[x] These spatulae are so small that they create molecular adhesive forces between the toes of the animals and their substrate called Van der Waals forces (Autumn et al. 2002; Tian et al. 2006).
With such incredible specialisation, you might expect that these structures have arisen only once, and were perhaps lost several times, such as in the pygopodid geckos about which I am constantly talking. But this is not at all what is seen!
Gamble et al. (2012) looked at the phylogenetic relationships of geckos based on genetic data in the context of their adhesive toe structures. Their reconstruction of gecko evolution suggests no fewer than eleven independent gains of adhesive toe structures, and nine independent losses. That these incredibly complex features have come about independently so many times is astounding.
But wait, it gets better:
Americans, especially those living in the south eastern United States, will be familiar with anoles. These lizards are often mistaken for geckos (as anyone who watches the #geckos tag will know), because they share with them that special ability to run up and down vertical surfaces. But they are in fact much closer related to iguanas than to geckos. They have independently evolved scansorial adhesive systems, which have allowed them to diversify immensely in Central America and on the nearby islands. While their adhesive structures are not as complex as many gecko structures (they are not multi-branched), they are nonetheless extremely similar, and function in the very same way: through Van der Waals forces.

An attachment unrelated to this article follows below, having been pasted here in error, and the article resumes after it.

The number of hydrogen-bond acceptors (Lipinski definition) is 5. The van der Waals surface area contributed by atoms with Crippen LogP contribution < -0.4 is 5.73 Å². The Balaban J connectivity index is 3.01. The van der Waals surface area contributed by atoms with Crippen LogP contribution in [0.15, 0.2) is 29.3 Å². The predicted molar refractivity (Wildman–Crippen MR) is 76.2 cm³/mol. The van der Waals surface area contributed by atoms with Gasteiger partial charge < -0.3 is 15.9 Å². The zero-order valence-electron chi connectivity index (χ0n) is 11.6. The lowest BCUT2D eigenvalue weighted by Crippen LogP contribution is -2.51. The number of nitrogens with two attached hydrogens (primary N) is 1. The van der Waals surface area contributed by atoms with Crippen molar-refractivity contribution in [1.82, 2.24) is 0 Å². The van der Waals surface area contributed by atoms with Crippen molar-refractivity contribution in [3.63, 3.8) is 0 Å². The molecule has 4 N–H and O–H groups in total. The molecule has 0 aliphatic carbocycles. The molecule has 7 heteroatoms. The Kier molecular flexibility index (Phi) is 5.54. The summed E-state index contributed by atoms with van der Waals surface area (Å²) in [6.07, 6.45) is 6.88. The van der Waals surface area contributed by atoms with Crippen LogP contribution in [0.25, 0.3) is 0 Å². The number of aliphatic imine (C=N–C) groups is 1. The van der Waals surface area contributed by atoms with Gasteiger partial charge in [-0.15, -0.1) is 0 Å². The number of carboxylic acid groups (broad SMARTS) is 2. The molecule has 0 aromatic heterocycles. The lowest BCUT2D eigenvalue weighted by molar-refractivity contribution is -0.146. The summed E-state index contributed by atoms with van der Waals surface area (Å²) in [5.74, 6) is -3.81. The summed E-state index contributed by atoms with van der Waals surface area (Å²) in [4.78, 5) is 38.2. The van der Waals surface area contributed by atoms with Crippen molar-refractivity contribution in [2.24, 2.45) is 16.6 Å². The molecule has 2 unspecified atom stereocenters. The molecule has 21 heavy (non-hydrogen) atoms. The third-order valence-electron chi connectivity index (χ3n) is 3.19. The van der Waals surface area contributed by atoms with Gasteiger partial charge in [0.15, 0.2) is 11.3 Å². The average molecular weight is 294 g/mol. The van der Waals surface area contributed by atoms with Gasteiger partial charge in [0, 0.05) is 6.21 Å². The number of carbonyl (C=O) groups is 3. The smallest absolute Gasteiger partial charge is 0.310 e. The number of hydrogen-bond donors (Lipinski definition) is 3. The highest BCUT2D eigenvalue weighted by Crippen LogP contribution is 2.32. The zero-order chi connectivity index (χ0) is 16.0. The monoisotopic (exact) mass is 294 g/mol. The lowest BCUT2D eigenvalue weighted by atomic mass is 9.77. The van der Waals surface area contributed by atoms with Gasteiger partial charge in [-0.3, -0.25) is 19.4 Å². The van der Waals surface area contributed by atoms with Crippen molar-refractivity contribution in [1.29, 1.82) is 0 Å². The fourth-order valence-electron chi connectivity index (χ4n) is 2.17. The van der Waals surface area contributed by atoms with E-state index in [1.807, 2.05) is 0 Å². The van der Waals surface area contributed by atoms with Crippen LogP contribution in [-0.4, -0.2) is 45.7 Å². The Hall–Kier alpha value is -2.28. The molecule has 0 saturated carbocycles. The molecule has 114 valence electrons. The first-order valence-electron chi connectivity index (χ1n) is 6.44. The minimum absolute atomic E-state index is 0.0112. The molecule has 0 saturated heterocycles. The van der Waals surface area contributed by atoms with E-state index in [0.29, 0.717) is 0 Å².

And if you thought that was as good as it gets, you are in for a treat!
[x] The green-blooded tree skink, Prasinohaema virens, has also independently evolved adhesive toe structures analogous to those of geckos and anoles (Williams & Peterson 1982). It is likely that the other members of the genus Prasinohaema have the same feature, but it is not known from any other skink genera. This, then, represents a third major group of lizards (Gekkota, Iguania, and Scincomorpha) to have members possessing highly specialised toe structures which facilitate their arboreal lifestyles.
Thus, it appears that subdigital lamellae have evolved independently at least thirteen times: eleven in geckos, once in anoles, and once in skinks. It is not, therefore, a natural propensity just of geckos to evolve these specialised structures, but rather of arboreal lizards to find this same pattern upon which to converge. This is evidenced by the number of independent losses of these structures in species that have adopted terrestrial lifestyles (e.g. Namib-Kalahari burrowing geckos, see Lamb & Bauer 2006 and Gamble et al. 2012).